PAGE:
Massachusetts Officials Launch Hurricane Maria Relief Fund

The money will go toward reconstruction and economic recovery efforts in Puerto Rico.

hurricane maria puerto rico

Photo via AP

Massachusetts officials announced today the creation of the Massachusetts United for Puerto Rico fund to help streamline donations and relief efforts for the hurricane-battered island.

A joint effort between Mayor Marty Walsh, the Boston Foundation, and the Latino Legacy Fund, the money will support reconstruction and economic recovery efforts in Puerto Rico, where 3.4 million Americans are without power and are confronting the stark reality of water, food, and fuel shortages. Communication to and from the island has been all but cut off, as the Associated Press reported Maria destroyed 85 percent of the island’s cellphone towers.

Massachusetts has the fifth-largest population of Puerto Rican residents among states, and the money collected will also be put toward helping those who flee the island settle in the Commonwealth.

“The American citizens in Puerto Rico are facing a monumental crisis that requires immediate action from our community, our civic leaders, and our elected officials,” said Vanessa Calderón-Rosado, who will chair the committee overseeing the fund, in a press release. “We are ready to raise very needed funds to help the reconstruction of the island. We are grateful for the immediate outpour of support for this important effort.”

But for some, it’s still not enough.

Despite official warning against an influx of unsolicited assistance to Puerto Rico, Democratic gubernatorial candidate Setti Warren doubled-down this morning on his call for Governor Charlie Baker to deploy the Massachusetts National Guard to assist with the fallout from Hurricane Maria.

States across the country have already sent personnel to the island, which has been plunged into complete disarray since the storm barreled directly into it nine days ago.

The federal response to the crisis thus far has been underwhelming, at best, with President Trump only yesterday waiving a shipping law that Puerto Rican officials said was delaying disaster relief from reaching the island, and which had previously been waived for people affected by hurricanes Harvey and Irma. The Trump administration’s positive assessment of the federal support contrasts with the dire first-hand accounts emerging from Puerto Rico.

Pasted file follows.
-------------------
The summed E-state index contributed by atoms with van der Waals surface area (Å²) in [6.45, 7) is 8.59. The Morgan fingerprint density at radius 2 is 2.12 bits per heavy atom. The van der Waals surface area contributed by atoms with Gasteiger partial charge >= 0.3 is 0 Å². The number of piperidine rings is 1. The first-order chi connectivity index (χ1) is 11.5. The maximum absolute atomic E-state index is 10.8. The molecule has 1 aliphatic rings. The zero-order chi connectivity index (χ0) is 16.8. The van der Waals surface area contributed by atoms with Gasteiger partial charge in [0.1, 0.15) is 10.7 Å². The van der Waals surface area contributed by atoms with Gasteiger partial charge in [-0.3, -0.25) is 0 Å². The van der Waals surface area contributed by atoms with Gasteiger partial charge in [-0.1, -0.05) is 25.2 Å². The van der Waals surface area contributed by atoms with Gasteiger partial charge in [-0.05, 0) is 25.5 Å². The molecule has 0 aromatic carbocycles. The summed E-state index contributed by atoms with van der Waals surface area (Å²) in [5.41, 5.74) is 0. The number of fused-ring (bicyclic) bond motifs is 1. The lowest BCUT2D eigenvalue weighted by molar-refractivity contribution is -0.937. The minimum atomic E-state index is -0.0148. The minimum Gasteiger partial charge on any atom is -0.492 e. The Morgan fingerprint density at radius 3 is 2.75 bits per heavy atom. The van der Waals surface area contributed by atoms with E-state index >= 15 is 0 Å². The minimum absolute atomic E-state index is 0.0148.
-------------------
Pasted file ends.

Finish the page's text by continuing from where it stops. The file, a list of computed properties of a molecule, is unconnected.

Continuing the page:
In the wake of the national response, Warren called on the necessity of state governments to spring into action.

“I’ve talked to many people in Massachusetts who have family on the island, and they’re frustrated by the federal response,” Warren said during a conference call with reporters this morning. “While other governors are finding a way around that problem by finding a way to help, Charlie Baker is still waiting.”

Gov. Baker spoke with Puerto Rican Gov. Rick Rosselló earlier this week and has pledged that Massachusetts will welcome those fleeing the island. He also convened a task force to help those who arrive find homes and indicated National Guard soldiers could be deployed, according to the Boston Herald

National Guardsmen from Pennsylvania and New York, which are also home to large number of Puerto Ricans, have already been deployed.

However, sending in the Massachusetts National Guard is not in line with advice from the National Emergency Management Association. According to State House News Service, due to “extreme logistical challenges” and infrastructure breakdowns in Puerto Rico, the association is “strongly discouraging self-deployment of personnel.”

In response, Warren questioned the reliability of a computer system to indicate the level of need during a humanitarian crisis and highlighted the effectiveness of military involvement in relief efforts, especially when time is ticking.

“While reports from the island keep getting worse, thousands of Massachusetts residents of Puerto Rican descent have spent days waiting for messages from relatives on the island,” Warren said. “Our brothers and sisters need help right now.”